The Cyprus film industry has the cameras rolling again, after a challenging period during lockdown. Adaptation to the new social distancing and hygiene measure has not been easy, Dionysios Manganis, executive producer at the Nicosia-based Green Olive Films told the Cyprus Mail in an interview.
As of June, Green Olive Films, which is a full-service production company, has restarted productions and completed several local projects on the island. “Thanks to our proactive planning, we were fully prepared to get the cameras rolling again and to respond to the high-demand that we anticipated,” he said.
Green Olive Films was mostly recently involved in the first Hollywood film to be shot on the island, Jiu Jitsu, starring Nicholas Cage and Frank Grillo and directed by Dimitri Logothetis.
Back in March, as the lockdown measures kicked in around the world, leading film studios around the world halted production of large projects, and it has been months since cinemas had a rolling roster of new film releases. Warner Brothers put The Batman, Matrix 4 and King Richard on hold, while Disney Studios’ live-action films were also affected, with production postponed for projects such as The Little Mermaid, Home Alone, Peter Pan & Wendy, The Last Duel, and more.
Cyprus’ own film and television production industry may be smaller, but it was inevitably affected as well.
Green Olive Films suffered a pause in servicing overseas clients and instead concentrated on a full-scale restart after the lockdown.
“We could prepare for the day after the pandemic and adapt to the new way that our industry was going to be working,” He also explained that new standards and practices needed to be implemented. Filming had to stay indoors, where special sanitary measures had to be taken, and social distancing observed. Though these were not unfamiliar to the company, the short turnaround time didn’t make things easy.
Film productions are complex, encompassing a number of different tasks. Principal photography, the part where the bulk of the project is filmed, is just one aspect. Beyond the implementation of remote working since mid-March, Manganis said a lot of post-production has continued as it would have.
Zoom and Skype calls were hardly new to an international production company. “We hold teleconference meetings all the time between the two offices and our clients,” Manganis said although some innovative thinking aiming to facilitate the resumption of production.
“While working from home, we formulated guidelines for our productions that would commence after the end of lockdown. These safety measures ensured the utmost safety and the practice of social distancing whenever possible.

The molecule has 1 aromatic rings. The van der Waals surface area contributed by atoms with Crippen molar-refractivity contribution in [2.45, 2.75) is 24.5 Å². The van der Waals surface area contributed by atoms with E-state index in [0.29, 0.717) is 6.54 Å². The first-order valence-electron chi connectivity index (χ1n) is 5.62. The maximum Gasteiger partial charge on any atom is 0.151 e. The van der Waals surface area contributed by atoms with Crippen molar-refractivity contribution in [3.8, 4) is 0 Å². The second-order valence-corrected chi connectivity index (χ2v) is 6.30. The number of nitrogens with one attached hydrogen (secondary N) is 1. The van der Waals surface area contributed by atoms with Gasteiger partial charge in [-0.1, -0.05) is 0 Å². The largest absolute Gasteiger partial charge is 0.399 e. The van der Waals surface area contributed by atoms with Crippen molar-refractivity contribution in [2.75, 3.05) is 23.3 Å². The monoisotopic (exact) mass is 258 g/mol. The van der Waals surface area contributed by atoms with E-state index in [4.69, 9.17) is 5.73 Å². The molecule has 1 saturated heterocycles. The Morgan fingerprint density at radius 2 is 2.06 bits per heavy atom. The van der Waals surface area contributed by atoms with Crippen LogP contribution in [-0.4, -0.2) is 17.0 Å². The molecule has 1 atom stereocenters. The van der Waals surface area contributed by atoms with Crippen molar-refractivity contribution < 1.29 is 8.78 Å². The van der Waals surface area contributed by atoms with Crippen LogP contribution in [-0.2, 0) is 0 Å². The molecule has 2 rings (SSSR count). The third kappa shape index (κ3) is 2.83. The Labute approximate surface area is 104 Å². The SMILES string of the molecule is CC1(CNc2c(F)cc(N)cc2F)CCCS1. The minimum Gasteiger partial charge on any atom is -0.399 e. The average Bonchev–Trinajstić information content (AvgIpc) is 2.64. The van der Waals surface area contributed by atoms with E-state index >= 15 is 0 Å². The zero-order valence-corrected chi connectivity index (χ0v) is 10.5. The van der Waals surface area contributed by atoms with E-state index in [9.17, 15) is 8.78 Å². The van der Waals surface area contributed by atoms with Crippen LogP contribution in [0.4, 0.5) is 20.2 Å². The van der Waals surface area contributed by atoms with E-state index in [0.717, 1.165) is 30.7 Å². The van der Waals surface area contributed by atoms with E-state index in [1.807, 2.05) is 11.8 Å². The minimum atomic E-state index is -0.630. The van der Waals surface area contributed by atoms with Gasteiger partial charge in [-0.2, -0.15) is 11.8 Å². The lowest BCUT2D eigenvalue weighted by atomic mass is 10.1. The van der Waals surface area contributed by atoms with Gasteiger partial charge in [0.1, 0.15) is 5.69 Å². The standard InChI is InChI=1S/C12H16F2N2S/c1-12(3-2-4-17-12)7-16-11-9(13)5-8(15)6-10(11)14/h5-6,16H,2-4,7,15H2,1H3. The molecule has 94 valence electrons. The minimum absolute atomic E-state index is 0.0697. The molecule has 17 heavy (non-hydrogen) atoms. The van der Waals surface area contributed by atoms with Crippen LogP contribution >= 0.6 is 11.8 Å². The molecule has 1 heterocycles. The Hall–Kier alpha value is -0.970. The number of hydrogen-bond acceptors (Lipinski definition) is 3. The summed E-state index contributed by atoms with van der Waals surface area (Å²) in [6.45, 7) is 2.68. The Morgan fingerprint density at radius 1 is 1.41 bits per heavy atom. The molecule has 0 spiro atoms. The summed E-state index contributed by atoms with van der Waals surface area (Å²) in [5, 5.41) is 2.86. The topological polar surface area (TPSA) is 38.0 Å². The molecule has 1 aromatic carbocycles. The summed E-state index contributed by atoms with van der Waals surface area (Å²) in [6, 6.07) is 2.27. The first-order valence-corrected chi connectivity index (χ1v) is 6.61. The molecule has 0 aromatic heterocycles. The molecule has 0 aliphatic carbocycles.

“We also looked into alternative solutions in terms of producing with social distancing, following the latest industry standards. For example, we have started offering Remote Filming, meaning that our clients, producers and directors abroad (or locally) could sit in the comfort of their own home and direct the shooting taking place in another location through live-streaming,” he added.
Manganis detailed how technology on-set allows the client and the agency to monitor the production through a live stream, directly from the camera, including audio. This technology allows both clients and agencies to feel immersed in the production, as if they were on-set.
With film productions gradually resuming operations, there has been a debate as to the best way forward, with some major studios cancelling exterior location shooting and reverting to exclusively using soundstages, where conditions are more controlled.
“It’s true that the pandemic has brought about new standards and has made us reconsider the way productions are set up and run, both in soundstages and in exterior locations,” Manganis points out.
Several countries carried on filming, but predominantly inside studios. “This provided a safe environment for the production, as the crew entered the studio in turns, hence a reduced amount of people on set,” he explained.
The aforementioned remote filming technology and other on-set infrastructure also helped to facilitate social distancing guidelines. “The studio is easier to disinfect before and after the shoot, so this provides a solution to productions that can’t shoot anywhere else due to Covid-19 restrictions,” Manganis added.
In terms of scenes where exterior locations are absolutely required, productions will have to implement all health and safety guidelines. However, Manganis added that studios “should bear in mind that this will affect the production cost-wise and time-wise”.
There are also promising signs about the future. “We are now in talks with several international producers that have expressed their interest to shoot in Cyprus in the forthcoming months. Cyprus was already an ideal destination for filming because of the great climate, amazing landscapes and short travel distances, but now the fact that it’s a coronavirus-safe destination as well, makes it much more appealing to foreign producers,” he concluded.
Certainly, this is a troubling time for the film industry. However, Manganis remains upbeat about cinemas: “Cinemas give a completely different experience,” he said.
“If history shows us anything, it’s that the magic of the big screen isn’t going to vanish. Almost a century ago, during the Spanish Flu, cinemas permanently shut down. Cinema has survived wars, pandemics and an array of technological progressions. I think it will survive this one too”.